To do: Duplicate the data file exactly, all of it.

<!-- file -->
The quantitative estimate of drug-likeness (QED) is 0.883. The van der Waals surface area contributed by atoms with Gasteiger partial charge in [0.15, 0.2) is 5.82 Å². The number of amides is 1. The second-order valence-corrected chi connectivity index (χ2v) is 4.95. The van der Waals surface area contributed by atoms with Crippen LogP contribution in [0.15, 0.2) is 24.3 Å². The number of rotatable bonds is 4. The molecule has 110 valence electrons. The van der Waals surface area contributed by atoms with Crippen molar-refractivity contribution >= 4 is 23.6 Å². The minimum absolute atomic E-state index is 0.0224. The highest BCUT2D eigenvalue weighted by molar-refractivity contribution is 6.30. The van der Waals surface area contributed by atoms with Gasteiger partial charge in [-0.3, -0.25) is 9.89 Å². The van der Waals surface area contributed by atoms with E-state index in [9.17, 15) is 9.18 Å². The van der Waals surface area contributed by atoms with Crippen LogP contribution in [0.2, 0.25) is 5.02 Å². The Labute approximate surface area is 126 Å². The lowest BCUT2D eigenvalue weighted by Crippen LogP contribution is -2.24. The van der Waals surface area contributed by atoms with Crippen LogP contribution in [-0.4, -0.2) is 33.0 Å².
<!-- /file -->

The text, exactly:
The quantitative estimate of drug-likeness (QED) is 0.883. The van der Waals surface area contributed by atoms with Gasteiger partial charge in [0.15, 0.2) is 5.82 Å². The number of amides is 1. The second-order valence-corrected chi connectivity index (χ2v) is 4.95. The van der Waals surface area contributed by atoms with Crippen LogP contribution in [0.15, 0.2) is 24.3 Å². The number of rotatable bonds is 4. The molecule has 110 valence electrons. The van der Waals surface area contributed by atoms with Crippen molar-refractivity contribution >= 4 is 23.6 Å². The minimum absolute atomic E-state index is 0.0224. The highest BCUT2D eigenvalue weighted by molar-refractivity contribution is 6.30. The van der Waals surface area contributed by atoms with Gasteiger partial charge in [-0.3, -0.25) is 9.89 Å². The van der Waals surface area contributed by atoms with E-state index in [9.17, 15) is 9.18 Å². The van der Waals surface area contributed by atoms with Crippen LogP contribution in [0.2, 0.25) is 5.02 Å². The Labute approximate surface area is 126 Å². The lowest BCUT2D eigenvalue weighted by Crippen LogP contribution is -2.24. The van der Waals surface area contributed by atoms with Crippen LogP contribution in [-0.4, -0.2) is 33.0 Å².